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Chechen leader allegedly ordered rivals’ killings

The brother of two murdered opponents of Chechen President Ramzan Kadyrov claims in a letter that the Kremlin-backed Chehen leader has ordered the killing of him and the remaining brothers.
/ Source: The Associated Press

The brother of two murdered opponents of Chechen President Ramzan Kadyrov claimed in a letter published Wednesday that the Kremlin-backed Chehen leader has ordered the killing of him and the remaining brothers.

The office of the Chechen president, who has consistently denied widespread allegations of his involvement in murders, abductions and torture, refused to comment on the claim made by Isa Yamadayev in the newspaper Moskovsky Komsomolets.

Yamadayev is one of five brothers who first fought with Chechnya's separatist rebels, then switched sides. They later fell out of favor with Kadyrov amid a fierce power struggle between clans.

Sulim Yamadayev, who headed the largest pro-Moscow military unit in Chechnya that did not report to Kadyrov, was gunned down in Dubai in March. A Dubai court this month sentenced two former employees of Kadyrov to life in prison, and Dubai police said Kadyrov's right-hand man Adam Delimkhanov organized the murder.

Shot to death in Moscow
Another Yamadayev brother, Ruslan, a former member of Russia's parliament, was shot to death in Moscow in September 2008 while sitting in his car in rush-hour traffic. A suspect has ben arrested in that case.

The Kremlin has seen the gruff-talking, rough-mannered Kadyrov, who became Chechen president in 2007 at age 30, as the only person who can maintain order and keep large numbers of former rebels such as the Yamadayev brothers under control.

In his letter, Isa Yamadayev accused Kadyrov of masterminding a contract-style murder attempt he survived in Moscow in July.

Yamadayev says he disarmed the attacker, who previously worked as his bodyguard. The alleged attacker, Khavaj Yusupov, is on trial for attempted murder.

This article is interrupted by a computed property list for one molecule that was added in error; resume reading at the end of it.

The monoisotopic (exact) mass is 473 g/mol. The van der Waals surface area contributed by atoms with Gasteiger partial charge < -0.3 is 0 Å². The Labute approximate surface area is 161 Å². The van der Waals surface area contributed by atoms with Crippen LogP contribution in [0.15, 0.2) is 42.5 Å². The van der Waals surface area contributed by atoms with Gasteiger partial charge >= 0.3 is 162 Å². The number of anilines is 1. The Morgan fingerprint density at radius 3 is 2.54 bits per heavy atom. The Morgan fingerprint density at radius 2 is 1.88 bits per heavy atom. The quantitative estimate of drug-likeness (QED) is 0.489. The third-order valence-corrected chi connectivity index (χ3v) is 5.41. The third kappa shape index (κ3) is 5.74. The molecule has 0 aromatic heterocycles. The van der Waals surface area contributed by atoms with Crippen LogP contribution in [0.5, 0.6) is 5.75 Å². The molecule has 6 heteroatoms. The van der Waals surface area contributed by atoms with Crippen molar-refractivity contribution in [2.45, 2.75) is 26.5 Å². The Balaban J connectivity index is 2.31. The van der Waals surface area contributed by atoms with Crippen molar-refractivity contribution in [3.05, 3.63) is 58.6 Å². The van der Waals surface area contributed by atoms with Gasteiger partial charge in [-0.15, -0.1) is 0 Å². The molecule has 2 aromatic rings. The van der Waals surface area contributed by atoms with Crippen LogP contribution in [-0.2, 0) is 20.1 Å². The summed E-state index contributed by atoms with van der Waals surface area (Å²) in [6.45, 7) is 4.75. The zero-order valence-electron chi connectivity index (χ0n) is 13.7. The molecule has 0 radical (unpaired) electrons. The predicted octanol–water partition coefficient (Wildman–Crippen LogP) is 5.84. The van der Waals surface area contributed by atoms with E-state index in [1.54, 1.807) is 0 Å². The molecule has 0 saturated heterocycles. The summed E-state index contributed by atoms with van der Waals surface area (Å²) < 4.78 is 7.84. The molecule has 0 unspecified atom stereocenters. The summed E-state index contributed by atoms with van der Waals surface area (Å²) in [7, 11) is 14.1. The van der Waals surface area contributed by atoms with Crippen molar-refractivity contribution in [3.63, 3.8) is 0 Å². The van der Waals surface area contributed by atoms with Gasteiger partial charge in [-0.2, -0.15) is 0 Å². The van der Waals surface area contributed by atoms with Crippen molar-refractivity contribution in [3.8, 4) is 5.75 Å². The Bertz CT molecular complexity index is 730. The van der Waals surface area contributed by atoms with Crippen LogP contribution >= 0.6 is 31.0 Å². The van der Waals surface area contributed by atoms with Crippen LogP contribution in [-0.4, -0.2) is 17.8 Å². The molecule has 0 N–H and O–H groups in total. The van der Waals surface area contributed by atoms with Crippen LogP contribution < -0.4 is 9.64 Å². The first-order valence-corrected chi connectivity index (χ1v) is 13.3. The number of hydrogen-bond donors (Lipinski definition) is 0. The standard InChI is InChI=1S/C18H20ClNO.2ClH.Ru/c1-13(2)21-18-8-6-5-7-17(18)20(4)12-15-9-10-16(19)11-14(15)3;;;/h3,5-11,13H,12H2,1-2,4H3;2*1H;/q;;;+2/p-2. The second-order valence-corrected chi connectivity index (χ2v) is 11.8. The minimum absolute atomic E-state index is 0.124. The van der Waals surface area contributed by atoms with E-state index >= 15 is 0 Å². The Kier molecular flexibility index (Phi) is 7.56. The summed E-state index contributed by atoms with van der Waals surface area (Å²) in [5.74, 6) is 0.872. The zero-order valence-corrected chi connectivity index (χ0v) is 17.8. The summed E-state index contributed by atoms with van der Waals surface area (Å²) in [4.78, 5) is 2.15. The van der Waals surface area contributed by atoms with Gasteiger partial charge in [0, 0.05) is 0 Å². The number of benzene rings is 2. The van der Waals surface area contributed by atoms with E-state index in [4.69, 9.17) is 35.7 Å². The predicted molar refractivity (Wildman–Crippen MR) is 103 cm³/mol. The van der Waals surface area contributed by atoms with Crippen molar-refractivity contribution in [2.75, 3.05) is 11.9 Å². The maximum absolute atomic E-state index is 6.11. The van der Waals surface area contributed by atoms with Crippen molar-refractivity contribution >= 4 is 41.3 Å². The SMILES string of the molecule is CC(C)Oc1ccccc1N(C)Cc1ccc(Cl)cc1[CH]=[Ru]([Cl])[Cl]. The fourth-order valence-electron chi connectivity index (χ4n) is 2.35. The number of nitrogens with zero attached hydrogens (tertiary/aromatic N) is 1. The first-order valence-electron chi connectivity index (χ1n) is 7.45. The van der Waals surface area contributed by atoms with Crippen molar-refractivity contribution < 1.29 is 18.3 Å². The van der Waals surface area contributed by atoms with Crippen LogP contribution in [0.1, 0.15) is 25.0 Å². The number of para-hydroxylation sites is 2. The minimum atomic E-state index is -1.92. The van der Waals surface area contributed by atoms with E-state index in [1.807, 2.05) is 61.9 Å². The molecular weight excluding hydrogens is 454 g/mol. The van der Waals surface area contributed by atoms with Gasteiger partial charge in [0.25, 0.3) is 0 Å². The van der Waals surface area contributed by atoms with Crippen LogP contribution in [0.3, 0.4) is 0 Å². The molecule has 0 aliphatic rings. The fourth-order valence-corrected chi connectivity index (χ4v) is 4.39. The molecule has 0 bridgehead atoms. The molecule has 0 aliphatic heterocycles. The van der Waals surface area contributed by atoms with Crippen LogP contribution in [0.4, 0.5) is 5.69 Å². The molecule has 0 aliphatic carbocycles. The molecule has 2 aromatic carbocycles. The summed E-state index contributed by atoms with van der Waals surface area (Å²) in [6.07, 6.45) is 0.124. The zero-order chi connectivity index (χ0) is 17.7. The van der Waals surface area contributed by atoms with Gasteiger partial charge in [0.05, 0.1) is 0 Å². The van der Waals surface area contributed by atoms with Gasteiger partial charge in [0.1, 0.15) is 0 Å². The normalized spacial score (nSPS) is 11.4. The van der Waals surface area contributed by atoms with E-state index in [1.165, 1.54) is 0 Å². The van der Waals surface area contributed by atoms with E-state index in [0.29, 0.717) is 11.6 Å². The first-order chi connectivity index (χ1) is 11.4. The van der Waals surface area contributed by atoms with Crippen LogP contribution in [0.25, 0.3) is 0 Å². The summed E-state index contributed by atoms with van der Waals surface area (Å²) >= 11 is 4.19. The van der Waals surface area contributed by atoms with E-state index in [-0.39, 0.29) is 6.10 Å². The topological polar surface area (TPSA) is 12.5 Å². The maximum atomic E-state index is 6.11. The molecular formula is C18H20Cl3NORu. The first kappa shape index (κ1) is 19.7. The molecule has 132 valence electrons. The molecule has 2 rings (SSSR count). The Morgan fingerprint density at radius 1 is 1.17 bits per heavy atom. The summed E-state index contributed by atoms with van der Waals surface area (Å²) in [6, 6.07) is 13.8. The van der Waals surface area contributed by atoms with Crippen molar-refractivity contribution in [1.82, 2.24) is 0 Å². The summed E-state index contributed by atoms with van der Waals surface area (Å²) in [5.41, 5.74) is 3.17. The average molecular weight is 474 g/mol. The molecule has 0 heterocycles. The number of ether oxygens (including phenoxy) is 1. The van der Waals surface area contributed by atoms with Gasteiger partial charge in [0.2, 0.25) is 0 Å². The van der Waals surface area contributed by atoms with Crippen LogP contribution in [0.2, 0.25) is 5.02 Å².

"I was forced to keep silence in order not to hinder the investigation," wrote Yamadayev, who serves in the Russian federal forces as a lieutenant. "But now I have decided to make public some facts on how the contract murder was being organized."

He said he acquired a video showing Yusupov's confession to police from Russian prosecutors. In the video, posted on the newspaper's Web site, the man identified as Yusupov says Kadyrov "was the one who ordered" the killing.

Kadyrov allegedly told him that he "killed these people and will kill their family" and claimed Kadyrov had ordered the slaying of two other Yamadayev brothers, according to the video.

Russian prosecutors were not immediately available to confirm the authenticity of the video.

Accusations of atrocities
In recent years, other critics of Kadyrov have also been killed in contract-style shootings.

In July, human rights activist Natalya Estemirova, whose reports enraged Kadyrov, was kidnapped and brutally killed. The group she worked for, Memorial, blamed Kadyrov for the murder.

Estemirova had worked with investigative journalist Anna Politkovskaya, who accused Kadyrov of atrocities and gross rights violations and was gunned down in her Moscow apartment building in 2006.

In January, Kadyrov's former bodyguard, who fled to Austria and claimed his former boss personally tortured him, was gunned down in Vienna.

Russian leaders have ignored calls for international investigations into allegations of human rights abuses by forces under his authority.

Isa Yamadayev, meanwhile, has contended that his brother Sulim is still alive. Moskovsky Komsomolets last week ran an article in which he was quoted as saying Sulim is in hospital in the United Arab Emirates and that they speak to each other frequently. Dubai officials declined to comment on that report.